Upon the trial in Superior Court, both plaintiff and defendants offered testimony bearing upon, and tending to support their respective versions • — -as to how and what caused the collision aforesaid, and the case was submitted to the jury upon these issues, which the jury answered, as indicated:

“1. Was the death of plaintiff’s intestate, Annie May McAbee, caused by the negligence of the defendant, John C. Love, as alleged in the complaint? Answer: No.

“2. Was the death of plaintiff’s intestate, Annie May McAbee, caused by the negligence of J. P. McAbee, as alleged in the Answer of John C. Love? Answer: Yes.

“3. What amount, if any, is the plaintiff entitled to recover of the defendant or defendants by reason of the death of Annie May McAbee? Answer: N one.

“4. What amount, if any, is the plaintiff entitled to recover of the defendant or defendants by reason of pain and suffering of Annie May McAbee because of the injuries sustained by her, as alleged in the complaint ? Answer: None.”

*563• Thereupon, upon motion of defendant John 0. Love it was ordered and adjudged (1) that plaintiff have and recover nothing of him, and that the action as to him be dismissed, (2) that plaintiff have and recover nothing of J. P. McAbee, and that the action as to him be dismissed, and (3) that plaintiff McAbee, Administrator, be taxed with the costs herein incurred.

Plaintiff and defendant, J. P. McAbee, each for himself excepts thereto, and appeals to Supreme Court and assigns error.

Arthur J. Redden, Monroe M. Redden, and Monroe M. Redden, Jr., for plaintiff, appellant.

Harkins, Van Winkle, Walton & Buck for defendant, appellee.

Winborne, J.

Appellants present their assignments of error in three groups, and they will now be so treated.

I. Exception is taken to the exclusion of testimony of a highway patrolman, that he observed tire marks on the shoulder of Dana Road east of Hill Road ten or twelve days or more after the accident.

In this connection, commenting on the subject of footprints and other tangible clues, Stansbury in his work on North Carolina Evidence, Sec. 85, says: “Tangible traces of various sorts may indicate the presence of a person or the happening of an event of a certain character at a particular place, and evidence of them is therefore admissible if the inference sought to be drawn is a reasonable one . . . and the circumstances of an automobile accident may be inferred from . . . the direction and appearance of tire marks.”

And in S. v. Ormond, 211 N.C. 437, 191 S.E. 22, it would seem that the admissibility depends upon whether the marks be connected with the automobile.

Also in S. v. Palmer, 230 N.C. 205, 52 S.E. 2d 908, in opinion by Ervin, J., it is said: “In the nature of things, evidence of shoe prints has no legitimate or logical tendency to identify an accused as the perpetrator of a crime unless the attendant circumstances support this triple inference: (1) That the shoe prints were found at or near the place of the crime; (2) that the shoe prints were made at the time of the crime; and (3) that the shoe prints correspond to shoes worn by the accused at the time of the crime” . . . citing numerous cases. And it is further declared that “Similar criteria apply to evidence of automobile tracks offered to identify the owner of a motor vehicle as the perpetrator of an offense,” citing among others S. v. Young, 187 N.C. 698, 122 S.E. 667.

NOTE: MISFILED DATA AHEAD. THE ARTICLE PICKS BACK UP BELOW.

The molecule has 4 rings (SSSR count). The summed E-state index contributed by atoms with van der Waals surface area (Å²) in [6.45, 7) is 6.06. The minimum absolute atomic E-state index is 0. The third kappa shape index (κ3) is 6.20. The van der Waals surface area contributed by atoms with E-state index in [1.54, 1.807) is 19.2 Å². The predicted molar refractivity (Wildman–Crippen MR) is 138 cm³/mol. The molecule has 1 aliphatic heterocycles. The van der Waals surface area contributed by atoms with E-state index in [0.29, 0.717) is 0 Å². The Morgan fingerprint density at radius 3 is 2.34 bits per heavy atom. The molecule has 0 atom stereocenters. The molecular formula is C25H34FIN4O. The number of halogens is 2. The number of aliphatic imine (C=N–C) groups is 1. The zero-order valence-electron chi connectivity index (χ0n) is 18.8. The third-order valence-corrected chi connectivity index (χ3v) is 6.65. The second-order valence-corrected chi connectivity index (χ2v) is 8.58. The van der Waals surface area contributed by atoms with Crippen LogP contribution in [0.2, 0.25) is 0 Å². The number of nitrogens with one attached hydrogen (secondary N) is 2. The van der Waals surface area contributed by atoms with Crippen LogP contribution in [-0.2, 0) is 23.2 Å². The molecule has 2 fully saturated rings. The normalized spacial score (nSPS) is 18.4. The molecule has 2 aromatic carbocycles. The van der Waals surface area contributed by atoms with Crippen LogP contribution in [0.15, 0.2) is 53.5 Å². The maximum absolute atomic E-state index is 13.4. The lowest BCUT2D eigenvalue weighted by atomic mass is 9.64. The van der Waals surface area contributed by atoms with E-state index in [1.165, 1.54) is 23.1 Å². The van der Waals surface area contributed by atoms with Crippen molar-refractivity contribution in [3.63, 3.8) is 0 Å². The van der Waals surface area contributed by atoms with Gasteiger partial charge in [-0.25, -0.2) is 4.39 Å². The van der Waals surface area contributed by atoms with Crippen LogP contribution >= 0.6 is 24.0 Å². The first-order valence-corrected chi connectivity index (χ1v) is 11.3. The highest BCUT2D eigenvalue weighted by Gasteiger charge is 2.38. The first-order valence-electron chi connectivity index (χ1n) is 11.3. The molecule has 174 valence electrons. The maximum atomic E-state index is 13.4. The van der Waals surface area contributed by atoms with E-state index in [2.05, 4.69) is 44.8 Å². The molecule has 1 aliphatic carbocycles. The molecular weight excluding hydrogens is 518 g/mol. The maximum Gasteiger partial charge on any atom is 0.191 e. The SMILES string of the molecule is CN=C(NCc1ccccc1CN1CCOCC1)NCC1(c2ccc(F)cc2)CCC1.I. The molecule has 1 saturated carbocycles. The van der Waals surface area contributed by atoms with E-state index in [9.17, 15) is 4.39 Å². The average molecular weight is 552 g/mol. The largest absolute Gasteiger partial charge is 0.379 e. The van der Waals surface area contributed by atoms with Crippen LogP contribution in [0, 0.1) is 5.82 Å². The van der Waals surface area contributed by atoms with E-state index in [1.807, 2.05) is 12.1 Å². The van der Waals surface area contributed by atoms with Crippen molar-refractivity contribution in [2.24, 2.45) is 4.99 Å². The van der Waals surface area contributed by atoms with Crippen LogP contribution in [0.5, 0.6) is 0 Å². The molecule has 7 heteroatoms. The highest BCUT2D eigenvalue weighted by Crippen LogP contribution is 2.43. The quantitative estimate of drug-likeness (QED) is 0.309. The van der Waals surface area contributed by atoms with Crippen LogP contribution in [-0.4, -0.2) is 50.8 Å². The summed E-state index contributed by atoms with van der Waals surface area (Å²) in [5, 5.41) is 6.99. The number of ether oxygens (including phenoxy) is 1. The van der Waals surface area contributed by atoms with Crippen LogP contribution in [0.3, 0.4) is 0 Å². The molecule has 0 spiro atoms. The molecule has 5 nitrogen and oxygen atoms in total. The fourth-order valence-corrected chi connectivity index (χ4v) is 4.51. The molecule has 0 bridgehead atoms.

Testing the testimony under consideration by these rules, it does not seem that the requirements are met. The witness had testified that on the night of the collision he did not see any tire marks east of Hill Road; *564that he saw some at a later date; hut that he did not know what made them. Hence, prejudicial error is not made to appear.

II. Assignments of error numbers 3 and 5 are based upon exceptions of like numbers taken to portions of the charge defining the word “negligence.” As to these, it is pertinent to note here that the reports of this Court are full of instances in which the definition of “negligence,” as variously stated by trial judges, has been challenged, and under scrutiny. And while the basic elements constituting the definition are standardized, it does not appear that any particular arrangement of words is required to define what is negligence. It seems sufficient if the essential elements are stated. See S. v. Lee, 237 N.C. 263, 74 S.E. 2d 654.

Now testing the definitions here questioned, it cannot be said that they are not sufficient to convey to the jury the meaning of the term.

III. Assignment of error number 6 predicated upon exception number 7, is that the trial court erred because it failed to explain to the jury the meaning of the term “greater weight of the evidence.” As to this, appellants, in their brief, concede that this Court has held that the failure of the court to define this term is a subordinate feature for which no relief will be given in the absence of a special request therefor — citing particularly the cases of Wilson v. Casualty Co., 210 N.C. 585, 188 S.E. 102, and Arnold v. Trust Co., 218 N.C. 433, 11 S.E. 2d 307. It is also conceded by appellants that no such special request was made. Moreover, no sufficient reason is advanced to merit a change in the recognized rule.

Other assignments of error appear to have been abandoned, or are formal, and need no discussion.

Finally, the record discloses that the case was clearly presented to the jury, and its verdict must stand.

No error.